History of Blacksburg, Virginia

By Mrs. S. A. Wingard


The history of Blacksburg should begin with a background of pioneer life of those who braved the dangers, privations and hardships of the wilderness. The circumstances and surroundings did not favor the writing or preserving of records and as the older generation passed away, many of them carried with them the recollections and traditions that can never be recovered. We find our most authentic history of Draper's Meadows (1748) afterwards Smithfield (1773) then Blacksburg (1798) written by Dr. John P. Hale.

"Thos. Ingles, according to tradition, was descended from a Scotch family, was born and reared in London, lived about 1730 and 1740, in Dublin, Ireland, was a large importing wholesale merchant, was wealthy, owned his own ship and traded with foreign countries. In some revolution or political trouble occurring during the time of his residence in Dublin, Thos. Ingles took an active part and in the failure of the cause he favored his property was confiscated, and he was lucky to escape with his life. He, with his three sons, William, Matthew, and John came to America and located for a time in Pennsylvania . In 1744 Thos. Ingles and his eldest son William, then only a youth, made an excursion to the Wilds of Southwestern Virginia, going as far as New or Woods River.

"No details of this trip have been preserved, but it was probably at this time that they mad e the acquaintance of the Drapers living at Pattonsburg (on the James River opposite Buchanan) Boutetourt County, Virginia.

"Geo. Draper and his wife whose maiden name had been Elenor Hardin came from county Donegal, north of Ireland, in 1720, and settled at the mouth of the Schmylkill River, within the present limits of the city of Philadelphia. Here two children were born, John in 19\730 and Mary in 1732.

"Between 1740 and 1744 they with their two children came to Virginia and settled in Colonel Patton's settlement, Pattonsburg.

"While the Drapers lived in Pattonsburg, Geo. Draper started out on a game-hunting and land expedition and was never heard of again. About four years later in 1748 Dr. Thos. Walker and Col. James Patton's expedition made an excursion thru Southwestern Virginia and immediately upon the return of Walker and Patton, Thomas Ingles and his three sons--Mrs. Draper and her son and daughter, Adam Harman, Henry Leonard and James Burke came and made the settlement west of the Allegheny divide known as 'Draper's Meadows'.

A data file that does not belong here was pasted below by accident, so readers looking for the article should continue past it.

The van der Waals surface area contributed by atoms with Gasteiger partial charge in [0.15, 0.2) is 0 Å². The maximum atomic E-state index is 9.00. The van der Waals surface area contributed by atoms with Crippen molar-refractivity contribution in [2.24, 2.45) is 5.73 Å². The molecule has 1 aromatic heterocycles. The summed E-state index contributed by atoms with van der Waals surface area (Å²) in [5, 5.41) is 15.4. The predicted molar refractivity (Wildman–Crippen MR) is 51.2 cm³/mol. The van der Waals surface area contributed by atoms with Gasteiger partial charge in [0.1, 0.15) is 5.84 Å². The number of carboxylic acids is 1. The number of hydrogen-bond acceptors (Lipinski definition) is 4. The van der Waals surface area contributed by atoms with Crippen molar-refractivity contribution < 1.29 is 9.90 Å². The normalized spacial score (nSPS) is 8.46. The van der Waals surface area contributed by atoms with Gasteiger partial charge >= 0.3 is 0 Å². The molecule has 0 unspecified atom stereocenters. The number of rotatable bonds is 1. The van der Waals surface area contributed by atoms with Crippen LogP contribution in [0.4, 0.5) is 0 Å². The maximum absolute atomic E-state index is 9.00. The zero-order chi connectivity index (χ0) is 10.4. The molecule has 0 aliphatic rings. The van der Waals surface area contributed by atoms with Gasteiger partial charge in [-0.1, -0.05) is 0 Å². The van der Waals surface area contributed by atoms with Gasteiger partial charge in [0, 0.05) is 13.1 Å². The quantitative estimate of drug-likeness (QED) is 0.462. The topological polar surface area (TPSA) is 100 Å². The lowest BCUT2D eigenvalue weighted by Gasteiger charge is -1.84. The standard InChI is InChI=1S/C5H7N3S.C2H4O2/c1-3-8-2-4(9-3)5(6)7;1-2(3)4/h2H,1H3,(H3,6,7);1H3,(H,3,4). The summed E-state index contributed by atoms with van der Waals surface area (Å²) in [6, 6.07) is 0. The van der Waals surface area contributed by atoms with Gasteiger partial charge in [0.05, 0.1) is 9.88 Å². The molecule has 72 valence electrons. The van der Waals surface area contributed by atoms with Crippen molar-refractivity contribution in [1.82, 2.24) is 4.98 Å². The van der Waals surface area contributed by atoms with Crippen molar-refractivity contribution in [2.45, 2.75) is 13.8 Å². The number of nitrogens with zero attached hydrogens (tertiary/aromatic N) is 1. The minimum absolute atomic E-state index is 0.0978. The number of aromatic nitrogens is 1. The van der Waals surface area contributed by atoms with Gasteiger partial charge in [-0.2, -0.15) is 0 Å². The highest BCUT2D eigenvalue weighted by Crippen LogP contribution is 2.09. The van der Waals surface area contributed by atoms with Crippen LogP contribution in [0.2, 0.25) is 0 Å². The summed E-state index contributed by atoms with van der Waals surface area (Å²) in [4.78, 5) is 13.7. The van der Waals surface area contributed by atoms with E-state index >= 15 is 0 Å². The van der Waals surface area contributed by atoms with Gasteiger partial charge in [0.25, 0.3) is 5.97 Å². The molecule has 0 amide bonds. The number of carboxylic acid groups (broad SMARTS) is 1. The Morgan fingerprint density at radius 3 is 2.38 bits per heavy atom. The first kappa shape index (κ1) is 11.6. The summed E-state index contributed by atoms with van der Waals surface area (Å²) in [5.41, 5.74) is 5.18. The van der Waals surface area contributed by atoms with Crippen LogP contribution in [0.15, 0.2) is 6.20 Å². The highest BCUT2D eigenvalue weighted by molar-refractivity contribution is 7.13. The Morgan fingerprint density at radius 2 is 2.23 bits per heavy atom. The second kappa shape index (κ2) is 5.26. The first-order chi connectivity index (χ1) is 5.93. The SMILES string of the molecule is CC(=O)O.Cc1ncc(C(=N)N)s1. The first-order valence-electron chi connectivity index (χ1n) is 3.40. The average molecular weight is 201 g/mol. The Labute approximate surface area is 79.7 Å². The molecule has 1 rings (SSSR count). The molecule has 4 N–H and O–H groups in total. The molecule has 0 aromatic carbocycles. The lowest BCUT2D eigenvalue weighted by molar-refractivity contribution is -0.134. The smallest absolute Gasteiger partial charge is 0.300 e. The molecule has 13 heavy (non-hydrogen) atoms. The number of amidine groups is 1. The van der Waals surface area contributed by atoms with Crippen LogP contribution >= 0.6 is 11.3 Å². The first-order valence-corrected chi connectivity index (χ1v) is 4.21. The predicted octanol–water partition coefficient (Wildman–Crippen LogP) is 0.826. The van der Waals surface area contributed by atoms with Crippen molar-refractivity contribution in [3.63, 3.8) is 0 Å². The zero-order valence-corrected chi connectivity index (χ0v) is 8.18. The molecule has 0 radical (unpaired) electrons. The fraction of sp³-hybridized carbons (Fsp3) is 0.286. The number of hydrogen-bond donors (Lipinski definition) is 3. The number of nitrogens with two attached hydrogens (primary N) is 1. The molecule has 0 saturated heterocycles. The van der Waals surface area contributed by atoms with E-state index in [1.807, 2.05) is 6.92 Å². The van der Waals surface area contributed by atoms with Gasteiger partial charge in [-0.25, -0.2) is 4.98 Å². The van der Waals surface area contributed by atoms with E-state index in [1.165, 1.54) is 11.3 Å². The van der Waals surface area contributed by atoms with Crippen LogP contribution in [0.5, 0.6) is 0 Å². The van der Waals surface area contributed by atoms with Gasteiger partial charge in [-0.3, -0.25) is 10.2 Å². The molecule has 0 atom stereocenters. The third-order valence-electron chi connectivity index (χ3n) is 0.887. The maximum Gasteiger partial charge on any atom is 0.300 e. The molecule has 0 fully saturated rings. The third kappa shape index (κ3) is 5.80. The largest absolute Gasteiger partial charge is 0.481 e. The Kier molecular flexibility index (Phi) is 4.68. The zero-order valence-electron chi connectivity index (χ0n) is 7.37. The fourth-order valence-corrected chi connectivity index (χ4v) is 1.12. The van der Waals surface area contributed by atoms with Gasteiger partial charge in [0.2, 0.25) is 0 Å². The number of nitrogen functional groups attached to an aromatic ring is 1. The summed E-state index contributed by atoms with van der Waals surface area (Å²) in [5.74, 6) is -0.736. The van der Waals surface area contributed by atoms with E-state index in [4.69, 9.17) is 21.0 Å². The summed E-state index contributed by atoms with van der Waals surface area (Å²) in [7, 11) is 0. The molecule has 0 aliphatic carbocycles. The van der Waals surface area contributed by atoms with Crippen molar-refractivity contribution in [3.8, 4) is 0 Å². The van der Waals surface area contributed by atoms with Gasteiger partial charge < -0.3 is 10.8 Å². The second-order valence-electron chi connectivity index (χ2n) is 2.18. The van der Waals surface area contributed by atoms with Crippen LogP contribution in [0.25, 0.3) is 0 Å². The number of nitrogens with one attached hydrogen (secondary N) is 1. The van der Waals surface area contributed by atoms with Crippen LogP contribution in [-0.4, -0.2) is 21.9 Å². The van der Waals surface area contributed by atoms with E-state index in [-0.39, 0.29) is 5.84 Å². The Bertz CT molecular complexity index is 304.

"The first building and improvements which were built from round logs, as all frontier buildings then were, stood upon the present sites of the 'V.P.I.' and 'Solitude', the residence of the late Col. Robert Preston of Blacksburg."

Very few facts have been preserved in regard to the Ingles-Draper frontier settlement. William Ingles and Mary Draper were married in 1750. This the first white wedding west of the Alleghanies.

After Mrs. Ingles' return they made their home at Drapers Meadow for some time, then exchanged their right for the location now known as Ingles Ferry.

When Mrs. Draper was ransomed by her husband they returned to their old location. There they remained until 1773 when they sold their land to William Preston and moved to Drapers Valley in Pulaski County.

In 1774 William Preston moved his family and changed the name from Draper's Meadow to Smithfield in honor of his wife who was a Miss Susanna Smith. The homesite of Smithfield is not located upon the exact site of Draper's Meadows settlement ; it stands about one half mile to the Southwest. The original building still remains but when the house was first built it was surrounded by a stockade for protection from Indians. After the heirs of William Preston inherited his estate it was in three main divisions, Smithfield, Solitude and Whitethorn. All these buildings still remain and are still in use. The original homesite is still in possession of the Preston heirs.

After a chain of forts were built along the Alleghanies for protection against the invaders many more families moved in the vicinity of "Blacksburg". In 1772 John Black located on the Ingle's land and built his home. In 1778 or 79 the Indians burned it. His wife, with Baby Samuel spent the night in a hollow tree, and he stood guard over them. Next morning he started with them to Augusta County where they had to remain six years because her husband was in the Revolutionary War until he could rebuild their home. In 1780 John Black was one of the cavalry who went with Gen. William Campbell in the expedition against the Cherokees at Long Island, Tennessee and helped to make the treaty which freed Southwest Virginia from their invasions.